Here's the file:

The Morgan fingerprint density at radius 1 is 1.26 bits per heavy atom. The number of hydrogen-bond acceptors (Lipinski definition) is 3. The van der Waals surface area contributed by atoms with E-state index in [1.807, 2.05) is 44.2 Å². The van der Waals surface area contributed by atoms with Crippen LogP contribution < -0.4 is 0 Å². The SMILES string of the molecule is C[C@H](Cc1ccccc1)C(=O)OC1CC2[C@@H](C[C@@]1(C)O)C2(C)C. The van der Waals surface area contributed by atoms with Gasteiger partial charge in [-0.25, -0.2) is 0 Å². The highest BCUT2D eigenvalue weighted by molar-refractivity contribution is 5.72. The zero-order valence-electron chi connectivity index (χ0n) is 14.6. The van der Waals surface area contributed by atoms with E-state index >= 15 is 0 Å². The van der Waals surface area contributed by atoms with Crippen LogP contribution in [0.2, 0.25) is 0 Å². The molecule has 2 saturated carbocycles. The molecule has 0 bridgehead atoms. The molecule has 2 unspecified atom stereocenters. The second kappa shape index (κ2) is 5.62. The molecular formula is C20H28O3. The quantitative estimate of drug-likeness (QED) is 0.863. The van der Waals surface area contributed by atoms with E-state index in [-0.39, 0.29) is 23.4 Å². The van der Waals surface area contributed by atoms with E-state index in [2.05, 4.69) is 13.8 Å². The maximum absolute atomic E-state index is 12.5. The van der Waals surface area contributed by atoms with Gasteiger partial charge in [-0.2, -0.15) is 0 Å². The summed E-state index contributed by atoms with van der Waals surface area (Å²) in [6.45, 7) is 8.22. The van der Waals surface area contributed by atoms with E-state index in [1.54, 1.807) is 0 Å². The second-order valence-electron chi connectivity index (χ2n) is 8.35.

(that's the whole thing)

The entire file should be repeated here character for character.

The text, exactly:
The Morgan fingerprint density at radius 1 is 1.26 bits per heavy atom. The number of hydrogen-bond acceptors (Lipinski definition) is 3. The van der Waals surface area contributed by atoms with E-state index in [1.807, 2.05) is 44.2 Å². The van der Waals surface area contributed by atoms with Crippen LogP contribution < -0.4 is 0 Å². The SMILES string of the molecule is C[C@H](Cc1ccccc1)C(=O)OC1CC2[C@@H](C[C@@]1(C)O)C2(C)C. The van der Waals surface area contributed by atoms with Gasteiger partial charge in [-0.25, -0.2) is 0 Å². The highest BCUT2D eigenvalue weighted by molar-refractivity contribution is 5.72. The zero-order valence-electron chi connectivity index (χ0n) is 14.6. The van der Waals surface area contributed by atoms with E-state index >= 15 is 0 Å². The van der Waals surface area contributed by atoms with Crippen LogP contribution in [0.2, 0.25) is 0 Å². The molecule has 2 saturated carbocycles. The molecule has 0 bridgehead atoms. The molecule has 2 unspecified atom stereocenters. The second kappa shape index (κ2) is 5.62. The molecular formula is C20H28O3. The quantitative estimate of drug-likeness (QED) is 0.863. The van der Waals surface area contributed by atoms with E-state index in [-0.39, 0.29) is 23.4 Å². The van der Waals surface area contributed by atoms with E-state index in [2.05, 4.69) is 13.8 Å². The maximum absolute atomic E-state index is 12.5. The van der Waals surface area contributed by atoms with Gasteiger partial charge in [-0.2, -0.15) is 0 Å². The summed E-state index contributed by atoms with van der Waals surface area (Å²) in [6.45, 7) is 8.22. The van der Waals surface area contributed by atoms with E-state index in [1.54, 1.807) is 0 Å². The second-order valence-electron chi connectivity index (χ2n) is 8.35.